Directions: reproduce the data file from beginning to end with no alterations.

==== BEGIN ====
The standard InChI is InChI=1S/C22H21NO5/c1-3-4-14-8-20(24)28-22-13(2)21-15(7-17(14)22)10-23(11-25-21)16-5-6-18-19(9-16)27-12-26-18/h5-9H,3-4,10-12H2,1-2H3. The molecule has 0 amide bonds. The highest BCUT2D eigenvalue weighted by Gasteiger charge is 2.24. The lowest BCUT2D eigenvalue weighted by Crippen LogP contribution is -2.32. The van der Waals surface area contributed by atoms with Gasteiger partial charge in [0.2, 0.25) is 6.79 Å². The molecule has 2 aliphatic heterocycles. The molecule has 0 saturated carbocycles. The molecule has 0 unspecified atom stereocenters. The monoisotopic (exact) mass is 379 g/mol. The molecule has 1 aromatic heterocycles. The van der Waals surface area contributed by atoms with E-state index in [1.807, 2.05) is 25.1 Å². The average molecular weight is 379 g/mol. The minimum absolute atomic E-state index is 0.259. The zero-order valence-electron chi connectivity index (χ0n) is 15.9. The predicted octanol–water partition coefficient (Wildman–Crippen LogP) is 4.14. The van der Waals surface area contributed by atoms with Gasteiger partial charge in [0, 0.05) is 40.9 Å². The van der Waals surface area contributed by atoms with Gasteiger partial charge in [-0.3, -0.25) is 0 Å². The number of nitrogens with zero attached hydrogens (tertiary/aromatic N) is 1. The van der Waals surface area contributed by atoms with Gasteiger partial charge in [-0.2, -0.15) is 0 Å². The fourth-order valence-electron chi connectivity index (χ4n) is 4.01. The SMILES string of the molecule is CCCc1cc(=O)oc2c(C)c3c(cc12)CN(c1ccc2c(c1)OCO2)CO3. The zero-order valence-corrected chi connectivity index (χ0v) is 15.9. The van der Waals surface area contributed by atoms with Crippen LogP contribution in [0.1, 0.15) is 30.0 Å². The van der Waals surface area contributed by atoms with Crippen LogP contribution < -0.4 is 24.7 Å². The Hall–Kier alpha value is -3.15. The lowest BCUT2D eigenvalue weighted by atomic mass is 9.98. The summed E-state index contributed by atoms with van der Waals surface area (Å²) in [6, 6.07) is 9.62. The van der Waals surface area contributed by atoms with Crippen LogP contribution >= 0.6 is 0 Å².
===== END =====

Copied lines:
The standard InChI is InChI=1S/C22H21NO5/c1-3-4-14-8-20(24)28-22-13(2)21-15(7-17(14)22)10-23(11-25-21)16-5-6-18-19(9-16)27-12-26-18/h5-9H,3-4,10-12H2,1-2H3. The molecule has 0 amide bonds. The highest BCUT2D eigenvalue weighted by Gasteiger charge is 2.24. The lowest BCUT2D eigenvalue weighted by Crippen LogP contribution is -2.32. The van der Waals surface area contributed by atoms with Gasteiger partial charge in [0.2, 0.25) is 6.79 Å². The molecule has 2 aliphatic heterocycles. The molecule has 0 saturated carbocycles. The molecule has 0 unspecified atom stereocenters. The monoisotopic (exact) mass is 379 g/mol. The molecule has 1 aromatic heterocycles. The van der Waals surface area contributed by atoms with E-state index in [1.807, 2.05) is 25.1 Å². The average molecular weight is 379 g/mol. The minimum absolute atomic E-state index is 0.259. The zero-order valence-electron chi connectivity index (χ0n) is 15.9. The predicted octanol–water partition coefficient (Wildman–Crippen LogP) is 4.14. The van der Waals surface area contributed by atoms with Gasteiger partial charge in [0, 0.05) is 40.9 Å². The van der Waals surface area contributed by atoms with Gasteiger partial charge in [-0.3, -0.25) is 0 Å². The number of nitrogens with zero attached hydrogens (tertiary/aromatic N) is 1. The van der Waals surface area contributed by atoms with Gasteiger partial charge in [-0.2, -0.15) is 0 Å². The fourth-order valence-electron chi connectivity index (χ4n) is 4.01. The SMILES string of the molecule is CCCc1cc(=O)oc2c(C)c3c(cc12)CN(c1ccc2c(c1)OCO2)CO3. The zero-order valence-corrected chi connectivity index (χ0v) is 15.9. The van der Waals surface area contributed by atoms with Crippen LogP contribution in [0.1, 0.15) is 30.0 Å². The van der Waals surface area contributed by atoms with Crippen LogP contribution < -0.4 is 24.7 Å². The Hall–Kier alpha value is -3.15. The lowest BCUT2D eigenvalue weighted by atomic mass is 9.98. The summed E-state index contributed by atoms with van der Waals surface area (Å²) in [6, 6.07) is 9.62. The van der Waals surface area contributed by atoms with Crippen LogP contribution >= 0.6 is 0 Å².